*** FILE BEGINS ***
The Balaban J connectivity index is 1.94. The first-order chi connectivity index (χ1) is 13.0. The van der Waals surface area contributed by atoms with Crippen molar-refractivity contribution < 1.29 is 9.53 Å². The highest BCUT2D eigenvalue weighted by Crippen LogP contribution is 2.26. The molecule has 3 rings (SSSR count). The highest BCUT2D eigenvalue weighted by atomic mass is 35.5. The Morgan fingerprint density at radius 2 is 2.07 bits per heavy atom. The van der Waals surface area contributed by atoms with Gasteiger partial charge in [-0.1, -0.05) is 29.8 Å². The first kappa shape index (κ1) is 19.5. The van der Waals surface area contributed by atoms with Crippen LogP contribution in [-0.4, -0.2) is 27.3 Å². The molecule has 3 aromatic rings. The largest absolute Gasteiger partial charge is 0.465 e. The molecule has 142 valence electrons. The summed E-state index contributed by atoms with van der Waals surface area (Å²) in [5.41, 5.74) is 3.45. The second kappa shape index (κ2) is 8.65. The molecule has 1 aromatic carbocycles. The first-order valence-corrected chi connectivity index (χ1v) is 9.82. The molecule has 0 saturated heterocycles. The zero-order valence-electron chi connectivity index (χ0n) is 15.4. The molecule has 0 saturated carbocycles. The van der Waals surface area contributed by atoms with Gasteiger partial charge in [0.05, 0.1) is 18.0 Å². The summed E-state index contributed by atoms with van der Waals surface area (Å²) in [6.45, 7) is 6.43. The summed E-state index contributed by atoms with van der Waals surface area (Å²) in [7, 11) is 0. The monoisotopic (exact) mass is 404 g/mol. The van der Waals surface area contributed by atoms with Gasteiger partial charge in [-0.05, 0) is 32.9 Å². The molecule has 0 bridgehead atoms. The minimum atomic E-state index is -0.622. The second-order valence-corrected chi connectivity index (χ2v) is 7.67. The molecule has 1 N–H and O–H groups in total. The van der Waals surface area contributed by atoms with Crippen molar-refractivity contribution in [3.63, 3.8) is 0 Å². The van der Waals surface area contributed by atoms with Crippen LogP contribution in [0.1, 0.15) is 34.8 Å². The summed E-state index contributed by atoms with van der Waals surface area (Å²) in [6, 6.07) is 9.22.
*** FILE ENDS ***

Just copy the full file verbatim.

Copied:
The Balaban J connectivity index is 1.94. The first-order chi connectivity index (χ1) is 13.0. The van der Waals surface area contributed by atoms with Crippen molar-refractivity contribution < 1.29 is 9.53 Å². The highest BCUT2D eigenvalue weighted by Crippen LogP contribution is 2.26. The molecule has 3 rings (SSSR count). The highest BCUT2D eigenvalue weighted by atomic mass is 35.5. The Morgan fingerprint density at radius 2 is 2.07 bits per heavy atom. The van der Waals surface area contributed by atoms with Gasteiger partial charge in [-0.1, -0.05) is 29.8 Å². The first kappa shape index (κ1) is 19.5. The van der Waals surface area contributed by atoms with Crippen LogP contribution in [-0.4, -0.2) is 27.3 Å². The molecule has 3 aromatic rings. The largest absolute Gasteiger partial charge is 0.465 e. The molecule has 142 valence electrons. The summed E-state index contributed by atoms with van der Waals surface area (Å²) in [5.41, 5.74) is 3.45. The second kappa shape index (κ2) is 8.65. The molecule has 1 aromatic carbocycles. The first-order valence-corrected chi connectivity index (χ1v) is 9.82. The molecule has 0 saturated heterocycles. The zero-order valence-electron chi connectivity index (χ0n) is 15.4. The molecule has 0 saturated carbocycles. The van der Waals surface area contributed by atoms with Gasteiger partial charge in [0.05, 0.1) is 18.0 Å². The summed E-state index contributed by atoms with van der Waals surface area (Å²) in [6.45, 7) is 6.43. The summed E-state index contributed by atoms with van der Waals surface area (Å²) in [7, 11) is 0. The monoisotopic (exact) mass is 404 g/mol. The van der Waals surface area contributed by atoms with Gasteiger partial charge in [-0.05, 0) is 32.9 Å². The molecule has 0 bridgehead atoms. The minimum atomic E-state index is -0.622. The second-order valence-corrected chi connectivity index (χ2v) is 7.67. The molecule has 1 N–H and O–H groups in total. The van der Waals surface area contributed by atoms with Crippen molar-refractivity contribution in [3.63, 3.8) is 0 Å². The van der Waals surface area contributed by atoms with Crippen LogP contribution in [0.1, 0.15) is 34.8 Å². The summed E-state index contributed by atoms with van der Waals surface area (Å²) in [6, 6.07) is 9.22.